A majestic tale.
"This is a celebration of individual freedom, not of homosexuality. No government has the right to tell its citizens when or whom to love. The only queer people are those who don't love anybody." Feminist Rita Mae Brown (1982, about the opening of the Gay Olympics in San Francisco)
It's time for America to face the fact that gay life is an integral part of diverse American life. No better vehicle for certifying that alliance is film and its best picture of 2005, Brokeback Mountain. Ang Lee's majestic tale about two lonely cowboys who find love in the wilds of Wyoming during endless nights of shepherding couldn't be a better introduction to gay love for those of us who avoid the subject out of sheer ignorance or outdated notions of the right way human beings should mate. The film, however, could be enjoyed for the stunning photography of Alberta, which lends a lyricism to the story, a grandeur that raises the conflicts to the level of high nature, where prejudice and betrayal have no place.
It's been more than 50 years since Nicholas Ray's Johnny Guitar hinted that cowboys were not all Marlboro men nor wanted to be; Brokeback takes less than a half an hour to entangle its protagonists in the bedding of a small tent. The entanglement of the rest of their lives is the purview of the rest of the film, which like that love scene, carefully reveals the layers of prejudice, outside but mostly within themselves, that they must struggle with to find emotional peace.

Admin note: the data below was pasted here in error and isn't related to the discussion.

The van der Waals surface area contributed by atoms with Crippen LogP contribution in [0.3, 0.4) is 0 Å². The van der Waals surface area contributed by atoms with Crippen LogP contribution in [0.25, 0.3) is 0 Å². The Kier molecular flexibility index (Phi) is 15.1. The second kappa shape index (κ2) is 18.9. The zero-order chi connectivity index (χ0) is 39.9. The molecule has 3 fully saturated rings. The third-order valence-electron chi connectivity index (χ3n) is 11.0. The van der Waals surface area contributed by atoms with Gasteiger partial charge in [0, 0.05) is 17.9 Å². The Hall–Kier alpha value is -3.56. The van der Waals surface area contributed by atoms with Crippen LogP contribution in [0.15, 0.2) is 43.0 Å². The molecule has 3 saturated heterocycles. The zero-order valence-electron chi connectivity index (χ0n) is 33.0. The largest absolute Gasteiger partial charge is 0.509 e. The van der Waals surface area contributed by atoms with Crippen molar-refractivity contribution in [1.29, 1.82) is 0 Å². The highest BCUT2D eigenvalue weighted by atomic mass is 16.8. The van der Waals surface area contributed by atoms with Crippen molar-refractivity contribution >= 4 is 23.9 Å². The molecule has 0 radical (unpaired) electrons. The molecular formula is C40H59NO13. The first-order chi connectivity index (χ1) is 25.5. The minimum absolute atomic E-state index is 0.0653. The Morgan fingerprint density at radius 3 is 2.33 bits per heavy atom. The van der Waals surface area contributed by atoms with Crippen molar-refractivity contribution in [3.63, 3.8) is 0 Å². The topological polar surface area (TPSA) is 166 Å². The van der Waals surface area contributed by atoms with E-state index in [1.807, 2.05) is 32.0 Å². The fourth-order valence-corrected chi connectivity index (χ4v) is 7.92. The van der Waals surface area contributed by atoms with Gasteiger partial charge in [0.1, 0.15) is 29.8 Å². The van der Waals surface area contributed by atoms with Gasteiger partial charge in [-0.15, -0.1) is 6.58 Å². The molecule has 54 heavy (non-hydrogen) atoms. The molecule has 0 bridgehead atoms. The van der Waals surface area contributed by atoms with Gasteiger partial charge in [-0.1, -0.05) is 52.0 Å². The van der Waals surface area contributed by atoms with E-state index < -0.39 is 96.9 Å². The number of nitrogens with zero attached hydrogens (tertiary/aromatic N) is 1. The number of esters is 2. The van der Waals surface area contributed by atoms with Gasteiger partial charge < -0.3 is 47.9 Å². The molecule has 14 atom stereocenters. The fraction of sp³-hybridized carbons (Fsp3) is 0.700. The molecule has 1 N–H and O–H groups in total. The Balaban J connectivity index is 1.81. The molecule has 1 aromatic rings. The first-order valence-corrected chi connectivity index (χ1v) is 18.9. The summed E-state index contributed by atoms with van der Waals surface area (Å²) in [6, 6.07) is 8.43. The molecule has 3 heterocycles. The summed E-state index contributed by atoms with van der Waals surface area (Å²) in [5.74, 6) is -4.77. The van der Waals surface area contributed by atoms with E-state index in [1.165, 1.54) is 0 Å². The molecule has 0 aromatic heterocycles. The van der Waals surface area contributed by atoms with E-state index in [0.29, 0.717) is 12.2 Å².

You can see that sex has not been an essential ingredient of this film; rather Lee shows the painful longing that hiding love brings, the disorientation it offers to the wives who may or may not know the double lives of their husbands but who suffer with their husbands the dislocation of emotions that reach for permanent and proprietary status. But this is as modern life should be portrayed with people leading productive lives while dealing with hidden powers of love bursting to be born. Remains of the Day expresses the same theme but in a wholly different setting and without sex to mess things up.
Lee's reverence for this complexity reminds me of the celluloid closet atmosphere in such movies as Howard Hawks' Red River (1948) with John Wayne. The latent homosexuality between cowboys Matt (Montgomery Clift) and Cherry (John Ireland) is hinted at when Cherry, handling Matt's gun, says to Matt, "You know, there are only two things more beautiful than a good gun: a Swiss watch or a woman from anywhere. You ever had a Swiss watch?" And that's about as much as we got almost 60 years ago. Thank goodness for the openness of modern times.